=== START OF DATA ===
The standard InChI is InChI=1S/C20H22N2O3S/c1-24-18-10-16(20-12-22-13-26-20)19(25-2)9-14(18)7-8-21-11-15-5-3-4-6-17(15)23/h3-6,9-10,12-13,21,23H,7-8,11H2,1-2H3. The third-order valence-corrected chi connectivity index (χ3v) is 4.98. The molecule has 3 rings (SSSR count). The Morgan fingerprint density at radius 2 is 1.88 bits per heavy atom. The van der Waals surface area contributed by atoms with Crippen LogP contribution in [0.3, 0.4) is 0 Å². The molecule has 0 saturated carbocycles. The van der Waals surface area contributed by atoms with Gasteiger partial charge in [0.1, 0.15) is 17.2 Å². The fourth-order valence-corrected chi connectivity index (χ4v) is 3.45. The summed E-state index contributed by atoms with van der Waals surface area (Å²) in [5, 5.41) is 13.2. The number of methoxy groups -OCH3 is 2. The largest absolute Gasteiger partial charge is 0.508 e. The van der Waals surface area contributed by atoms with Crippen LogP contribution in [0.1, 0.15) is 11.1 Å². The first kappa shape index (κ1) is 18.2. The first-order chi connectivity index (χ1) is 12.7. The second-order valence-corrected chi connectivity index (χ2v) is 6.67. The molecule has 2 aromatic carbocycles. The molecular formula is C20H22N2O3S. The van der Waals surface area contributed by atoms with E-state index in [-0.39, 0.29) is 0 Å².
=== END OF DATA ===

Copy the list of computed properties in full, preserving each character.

The standard InChI is InChI=1S/C20H22N2O3S/c1-24-18-10-16(20-12-22-13-26-20)19(25-2)9-14(18)7-8-21-11-15-5-3-4-6-17(15)23/h3-6,9-10,12-13,21,23H,7-8,11H2,1-2H3. The third-order valence-corrected chi connectivity index (χ3v) is 4.98. The molecule has 3 rings (SSSR count). The Morgan fingerprint density at radius 2 is 1.88 bits per heavy atom. The van der Waals surface area contributed by atoms with Crippen LogP contribution in [0.3, 0.4) is 0 Å². The molecule has 0 saturated carbocycles. The van der Waals surface area contributed by atoms with Gasteiger partial charge in [0.1, 0.15) is 17.2 Å². The fourth-order valence-corrected chi connectivity index (χ4v) is 3.45. The summed E-state index contributed by atoms with van der Waals surface area (Å²) in [5, 5.41) is 13.2. The number of methoxy groups -OCH3 is 2. The largest absolute Gasteiger partial charge is 0.508 e. The van der Waals surface area contributed by atoms with Crippen LogP contribution in [0.1, 0.15) is 11.1 Å². The first kappa shape index (κ1) is 18.2. The first-order chi connectivity index (χ1) is 12.7. The second-order valence-corrected chi connectivity index (χ2v) is 6.67. The molecule has 2 aromatic carbocycles. The molecular formula is C20H22N2O3S. The van der Waals surface area contributed by atoms with E-state index in [-0.39, 0.29) is 0 Å².